Meet Digestible Diaries Contributors
I adhere to the Specific Carbohydrate Diet, which means no starches, no sugar (except honey), and low-lactose. It is affectionately known in my house as the squirrel diet, what with my mad consumption of nuts, fruits, and vegetables (and my tendency to hide them in every nook and cranny as though hibernation were just around the corner). I love food and cooking; adjusting to a restricted diet has been difficult to say the least. On a good day, I say that the diet challenges me to be creative in my cooking. On a bad day, I daydream about cookies.
What’s gluten? I remember asking my partner in crime after he was diagnosed as gluten intolerant. To make things even more difficult, he can’t have soy, corn, dairy, peanuts, or tomatoes. So… what’s does this mean? If he eats something with gluten in it, will he explode?
Well the strangest thing happened over the next few weeks. I realized that our favorite restaurant is now a death zone, cooking meals together would need to be planned and our grocery bill tripled. Overall, this gluten free stuff is so not cool. We have also tried a lot of gluten, soy, dairy and nut free products. A good chunk of them suck. It’s frustrating because you spend your hard earned money and end up unsatisfied and hungry.
Here’s the deal, my mission for this blog is to track down the best products for the best price. I’ll do everything in my power to share as much information about products that can make your life easier. Besides product reviews, I’ll also research and conducts interviews about the best places to eat that are flexible for dietary needs. Bon appetit!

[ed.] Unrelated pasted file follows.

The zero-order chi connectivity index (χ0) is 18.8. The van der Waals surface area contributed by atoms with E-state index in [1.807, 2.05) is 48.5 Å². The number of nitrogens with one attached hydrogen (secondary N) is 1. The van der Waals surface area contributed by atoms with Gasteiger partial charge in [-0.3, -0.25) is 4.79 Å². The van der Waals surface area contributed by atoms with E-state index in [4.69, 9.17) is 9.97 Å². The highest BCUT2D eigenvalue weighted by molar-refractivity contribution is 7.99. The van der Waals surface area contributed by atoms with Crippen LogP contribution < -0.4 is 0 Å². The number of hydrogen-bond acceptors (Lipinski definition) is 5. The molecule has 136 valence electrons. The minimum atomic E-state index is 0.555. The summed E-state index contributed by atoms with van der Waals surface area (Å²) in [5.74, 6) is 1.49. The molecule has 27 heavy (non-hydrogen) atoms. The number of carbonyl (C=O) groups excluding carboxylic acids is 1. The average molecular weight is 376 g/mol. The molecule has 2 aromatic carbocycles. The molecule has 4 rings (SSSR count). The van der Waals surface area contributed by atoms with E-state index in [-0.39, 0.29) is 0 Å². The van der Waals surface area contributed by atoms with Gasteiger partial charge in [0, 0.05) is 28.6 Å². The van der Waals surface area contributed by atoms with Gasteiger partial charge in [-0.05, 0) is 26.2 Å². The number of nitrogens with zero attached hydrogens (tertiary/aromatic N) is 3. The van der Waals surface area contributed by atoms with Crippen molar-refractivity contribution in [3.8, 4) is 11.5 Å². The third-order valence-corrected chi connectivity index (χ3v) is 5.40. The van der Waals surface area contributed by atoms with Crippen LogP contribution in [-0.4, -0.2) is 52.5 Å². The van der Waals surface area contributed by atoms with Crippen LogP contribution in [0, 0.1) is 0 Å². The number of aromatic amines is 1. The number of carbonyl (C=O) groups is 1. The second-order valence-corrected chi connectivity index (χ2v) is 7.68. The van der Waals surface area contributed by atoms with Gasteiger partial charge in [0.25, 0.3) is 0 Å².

As far back as I can remember, gluten, in the form of pasta, has been on the top of my food group pyramid, deeply rooted in my identity. As a kid, I ate so much pasta my parents called me “roniboy,” as in macaroni. This pattern continued into my adulthood, and expanded as I explored the culinary world. But recently, I learned I was gluten intolerant. This news was like losing a friend you’ve known since pre-school. In reality, it is like losing part of yourself. Once I gained confidence to talk about my restrictions, I discovered a whole community of people, who, for one reason or another (blood-sugar, weight, food intolerances, disease,) share some form of a dietary limitation. Because of their personal experiences it feels comfortable to exchange stories and recipes.
I love food. Smelling it, eating it, sharing it with friends. But when my wifey finally decided that she needed to make some severe changes to her dietary reality, I knew that it meant I was going along for the ride, too. So, even though I personally have no dietary issues or intolerances, I operate out of a kitchen that has a different pantry and a restaurant list that has different requirements. I’ve found my role of being supportive and encouraging to be just as important as all of the new cookbooks that populate our house, and with this blog hope to encourage that ethos to all whom a new diet has affected their life – whether they be the eater or the encourager.